Imagine being a young man, not much more than a boy, keen to live your life with your friends and family, and make your way in the world.
You have already faced hardship, fear and danger, loss and loneliness in your short life, both in your home country and on the journey, and now you are in the UK, placed by the authorities in a place with bars, and guards, and desperately unhappy men.
You can’t use skills or gain qualifications in work or education. You ask what is happening and when you will be able to leave. The guards shrug their shoulders because they don’t know. In 2021, 24,497 people entered immigration detention. This is but one of many refugee tales.
A summer walk in Sussex
On Saturday 8 July 2023, a group of people will set off on foot from Three Bridges, ending up at Worthing five days later via Haywards Heath, Burgess Hill, Brighton and Shoreham. En route, there will be stories told, readings given, conversation and live music, as well as convivial meals – evoking the experience of the pilgrims in the Canterbury Tales.
Refugee Tales is a registered charity, the aim of which is a future without immigration detention, and was founded as the outreach branch of the Gatwick Detainees Welfare Group (GDWG). I met GDWG’s Marygold Lewis, who told me about the welfare work, and the joy of the summer walks and events with Refugee Tales. A community is formed around a monthly walk, open to anyone who would like to extend a friendly welcome to refugees, at the same time building up their stamina for the five-day annual event in the summer.
The UK: a place of suffering …
Refugee Tales started walking in 2015 to raise awareness of what life was, and is, like for migrants who have fled to the UK, and to raise funds to help. The reality is that the UK is now the only country in Europe that allows people to be detained indefinitely.
The GDWG was founded in 1995 to support those held at the Brook and Tinsley detention centres near Gatwick. GDWG arrange visitors and legal advice for people who are detained, and help those released with clothes, supermarket vouchers and mobile phone top-ups. The centres were designed to house men for a matter of hours or a few days at most, but many are held there for weeks, months and even years. The Brook House Inquiry, opened after the 2017 episode of Panorama that exposed the poor treatment of men held there, has yet to report.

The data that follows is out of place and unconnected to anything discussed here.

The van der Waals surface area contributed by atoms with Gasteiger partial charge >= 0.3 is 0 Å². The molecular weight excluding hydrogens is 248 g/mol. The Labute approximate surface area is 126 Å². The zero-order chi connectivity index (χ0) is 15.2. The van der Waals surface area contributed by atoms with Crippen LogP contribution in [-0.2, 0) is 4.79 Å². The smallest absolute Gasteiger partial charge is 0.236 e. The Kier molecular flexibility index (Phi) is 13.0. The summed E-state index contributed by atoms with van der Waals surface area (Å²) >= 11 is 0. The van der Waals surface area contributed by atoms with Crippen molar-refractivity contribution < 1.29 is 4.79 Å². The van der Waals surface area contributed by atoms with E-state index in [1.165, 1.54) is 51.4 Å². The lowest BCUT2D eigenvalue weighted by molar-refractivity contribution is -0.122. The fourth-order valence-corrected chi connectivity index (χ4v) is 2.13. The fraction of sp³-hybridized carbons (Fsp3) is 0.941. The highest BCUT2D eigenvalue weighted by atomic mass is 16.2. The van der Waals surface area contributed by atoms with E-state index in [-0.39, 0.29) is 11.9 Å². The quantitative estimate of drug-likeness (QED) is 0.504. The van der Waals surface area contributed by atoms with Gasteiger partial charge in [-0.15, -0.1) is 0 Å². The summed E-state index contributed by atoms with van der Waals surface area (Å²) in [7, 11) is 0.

Meanwhile both centres, now named immigration removal centres, remain open, as do at least eight others. They are now run by Serco instead of G4S, and there are now apparently leisure facilities such as a gym and library. However, an outcry about the £6mn per day spent on accommodation for those seeking asylum – with numbers rising thanks to global conflict, climate change and a large backlog in processing claims – has led to the kind of suggestions that bring to mind grim Dickensian squalor. If people are housed in large numbers on barges and in disused military barracks, last year’s outbreaks of diphtheria and scarlet fever are unlikely to be the last.
… and a place of asylum
The UK is clearly no longer the same country which readily gave citizenship to many – as it did to the parents of past and present home secretaries Priti Patel and Suella Braverman – thereby providing the opportunity for their children to flourish. Even Theresa May, home secretary in 2012 and responsible for creating the hostile environment, has stood up in parliament to decry the government’s illegal migration bill.
The bill has caused alarm among human rights groups and is likely to breach international law, which appears to be a badge of pride for Braverman. The political rhetoric against ‘lefty lawyers’ and ‘invasion’ is extreme. When this was pointed out on Twitter by the sports broadcaster and former England footballer Gary Lineker, he was suspended by the BBC, until their entire sports schedule was decimated by his colleagues walking out in solidarity. Thirteen years after the Conservatives came to power, and seven after the Brexit referendum, immigration is more of a divisive issue than it has ever been.
Marygold Lewis is in no doubt as to why both GDWG and Refugee Tales are needed. To deny people agency in their lives for an indeterminate period of time is “dehumanising, and a waste of life”. It also damages mental health in the long term, particularly when it compounds traumatic experiences that they have already undergone.
“The walks are special,” she tells me, “because people just find they get along. We all have things to offer, and things to share”. The four volumes of tales produced by the walks, some told with the help of celebrated authors, and relayed on screen by actors, celebrate her conviction.
At the time of writing, there are few tickets remaining for the walks, but the evening events can be joined separately. Details can be found at: https://www.eventbrite.co.uk/e/refugee-tales-the-walk-of-2023-tickets-492352638997
Refugee Tales can be found at www.refugeetales.org, on Twitter @RefugeeTales or on Instagram as refugeetales. To find out more, to donate or to volunteer, the Gatwick Detainees Welfare Group can be reached at www.gdwg.org.uk, on Twitter @GatDetainees, by emailing [email protected], or on Instagram as gatwickdetaineeswelfaregroup